Rebecca Crowe, midwife on the Lindo Wing at St Mary’s Hospital, London, tells us about induced labour
If your pregnancy has been uncomplicated up to this point, then the short answer is no, it’s not likely you’ll be induced. If your pregnancy has been straightforward then the best option is to wait a little longer for labour to start spontaneously. In most cases, you won’t be offered an induction until you have reached 41 to 42 weeks, in accordance with the guidelines from the National Institute of Clinical Excellence (NICE).
However, if you notice a reduction in fetal movement, or you begin to feel unwell, you need to alert your clinical team as soon as possible, and they will advise you if an induction is necessary.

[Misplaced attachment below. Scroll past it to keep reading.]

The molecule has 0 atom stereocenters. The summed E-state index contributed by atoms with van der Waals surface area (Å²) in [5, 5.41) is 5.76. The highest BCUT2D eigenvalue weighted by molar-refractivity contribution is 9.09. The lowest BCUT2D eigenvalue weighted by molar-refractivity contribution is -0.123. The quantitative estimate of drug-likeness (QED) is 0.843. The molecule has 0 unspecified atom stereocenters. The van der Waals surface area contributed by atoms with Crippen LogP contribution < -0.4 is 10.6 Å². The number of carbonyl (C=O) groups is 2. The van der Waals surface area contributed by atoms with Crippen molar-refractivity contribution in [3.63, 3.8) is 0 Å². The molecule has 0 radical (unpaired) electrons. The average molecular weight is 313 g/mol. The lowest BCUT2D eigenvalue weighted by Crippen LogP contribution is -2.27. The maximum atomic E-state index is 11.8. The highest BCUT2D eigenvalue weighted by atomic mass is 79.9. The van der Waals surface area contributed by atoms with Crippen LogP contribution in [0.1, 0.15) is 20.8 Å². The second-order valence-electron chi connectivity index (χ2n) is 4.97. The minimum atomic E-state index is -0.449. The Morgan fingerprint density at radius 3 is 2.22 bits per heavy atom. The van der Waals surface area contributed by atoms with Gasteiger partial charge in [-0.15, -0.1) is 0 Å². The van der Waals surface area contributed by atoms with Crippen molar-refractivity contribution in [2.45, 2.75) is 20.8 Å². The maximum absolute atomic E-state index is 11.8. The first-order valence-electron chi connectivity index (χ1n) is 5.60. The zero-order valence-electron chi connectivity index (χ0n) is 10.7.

If you have been diagnosed with any kind of medical condition or complication before or during your pregnancy, such as diabetes or high blood pressure, then it is highly likely that you will already have been induced anyway. If not, then, your team may recommend an induction very shortly.
There are alternatives that can help to bring on labour before induction needs to be considered. Your consultant or midwife can administer a ‘stretch and sweep’ internal examination of your cervix, which can sometimes encourage labour naturally. You should also try and keep active, as being mobile can help. The best thing to do is carry on as normal; go for walks, eat and drink regularly and ensure you stay well-hydrated.
I know it is hard and extremely tiresome, but try to stay as relaxed as possible – and let your hormones do the work!